The versatility of sheep offers a gateway into sustainable land management and food production, a low input meat source and an overall easy-care animal for a variety of individuals. As the number of small-flock EAPK members increases, the appeal for a befitting column has cropped up. Whether you are a new shepherd, small holder, homesteader, CSA farmer, or hobby farmer, there are some unique features to how small producers operate.
As small producers, we typically fabricate almost every component of our sheep operation. This allows us to keep costs low and suit everything to our needs as small holders. One of the questions that we often hear surrounding lambing is how we set up our jugs and lambing area. We lamb in March or April and our climate is unpredictable, usually offering a snow storm or extreme conditions during lambing season.
Originally, we needed something that was cheap, temporary, and could be tucked away easily for the rest of the year. We considered pallets but they were bulky and heavy. We decided to use goat panels but any wire panel will work. They were cut with an angle grinder to construct 5′ x 5′ boxes (jugs) within a larger pen attached to the garage-style door leading to an adjacent paddock. It’s important to grind the sharp cut edges down until they are blunt and smooth to prevent injury. We used corkscrew style panel hinges to keep it all together. Buckets, hay bags, and supply baskets are easily clipped or hung from this style of jug which keeps everything accessible and convenient.
When lambing is complete, we can remove jug walls to create a small area for bottle lambs (hopefully not!) or remove them entirely to increase the pen size for ewes and lambs until it’s time to return to pasture. When the sheep are on grass again, we disassemble everything and tuck it against the wall. The panels are easily repurposed for a hospital area, handling pen, or transport crate. If wood panels or pallets are what you have to work with, try using four eye bolts and a sturdy rod to construct jugs or attach panels to barn walls. An eye bolt on each panel on top and bottom should work well. This solid but temporary method of construction allows for versatility and movement of your system. I picked this trick up from another small producer. Genius!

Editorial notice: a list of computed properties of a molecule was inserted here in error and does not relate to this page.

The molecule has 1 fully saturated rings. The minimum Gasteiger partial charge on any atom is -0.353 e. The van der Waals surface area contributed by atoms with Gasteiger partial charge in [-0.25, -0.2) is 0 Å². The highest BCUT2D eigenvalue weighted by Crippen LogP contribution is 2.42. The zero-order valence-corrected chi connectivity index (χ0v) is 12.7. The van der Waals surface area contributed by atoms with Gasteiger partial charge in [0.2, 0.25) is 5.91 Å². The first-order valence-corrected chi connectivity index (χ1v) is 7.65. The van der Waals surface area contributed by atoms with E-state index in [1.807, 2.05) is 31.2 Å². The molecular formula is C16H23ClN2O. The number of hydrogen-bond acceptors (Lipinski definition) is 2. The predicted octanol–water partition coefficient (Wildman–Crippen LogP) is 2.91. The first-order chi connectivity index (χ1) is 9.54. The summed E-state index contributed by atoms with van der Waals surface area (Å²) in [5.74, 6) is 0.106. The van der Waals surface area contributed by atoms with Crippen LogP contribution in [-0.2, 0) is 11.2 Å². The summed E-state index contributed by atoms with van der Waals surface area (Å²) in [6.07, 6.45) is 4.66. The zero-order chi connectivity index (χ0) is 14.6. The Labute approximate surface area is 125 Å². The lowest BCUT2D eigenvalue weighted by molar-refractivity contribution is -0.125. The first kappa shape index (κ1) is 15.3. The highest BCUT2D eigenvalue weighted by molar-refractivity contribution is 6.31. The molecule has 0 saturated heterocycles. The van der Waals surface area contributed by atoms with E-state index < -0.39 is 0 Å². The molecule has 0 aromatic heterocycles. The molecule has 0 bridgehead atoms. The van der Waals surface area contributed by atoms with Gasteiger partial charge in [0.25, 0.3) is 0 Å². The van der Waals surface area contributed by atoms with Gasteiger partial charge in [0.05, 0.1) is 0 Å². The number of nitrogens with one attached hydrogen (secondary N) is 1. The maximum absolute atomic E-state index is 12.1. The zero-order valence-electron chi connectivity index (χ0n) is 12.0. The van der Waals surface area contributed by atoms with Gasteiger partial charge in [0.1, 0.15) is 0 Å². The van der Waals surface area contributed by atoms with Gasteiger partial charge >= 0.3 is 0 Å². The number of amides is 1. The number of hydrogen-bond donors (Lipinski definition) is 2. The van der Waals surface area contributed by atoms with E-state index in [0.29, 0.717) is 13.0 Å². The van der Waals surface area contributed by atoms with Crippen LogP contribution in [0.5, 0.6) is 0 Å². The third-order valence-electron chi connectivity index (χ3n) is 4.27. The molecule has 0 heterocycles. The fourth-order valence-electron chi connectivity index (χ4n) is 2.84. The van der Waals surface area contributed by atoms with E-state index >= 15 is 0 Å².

A temporary set up has always been a priority as our lambing area is my husband’s building (he told me to put that in here). We use Zeolite mineral-based granules (PDZ Refresh) to absorb urine and barn odor from the concrete floor. Spread generously and left to work, there is no remaining “sheep” odor the rest of the year. We also use this granular refresher to eliminate ammonia in between bedding changes during lambing. Zeolite is pricier than barn lime, but does not affect hooves, eyes, or respiratory tracts.
When you have a small flock, you have to adjust industry norms to suit your space and the size of your operation. Creativity and a little skill go a long way when adapting your farm for small flock production. Remain clever in your operation design and share alternate ideas with other small farmers to maximize your potential as a small flock producer.
By: Allison Rudd, Oxberry Farm, EAPK Member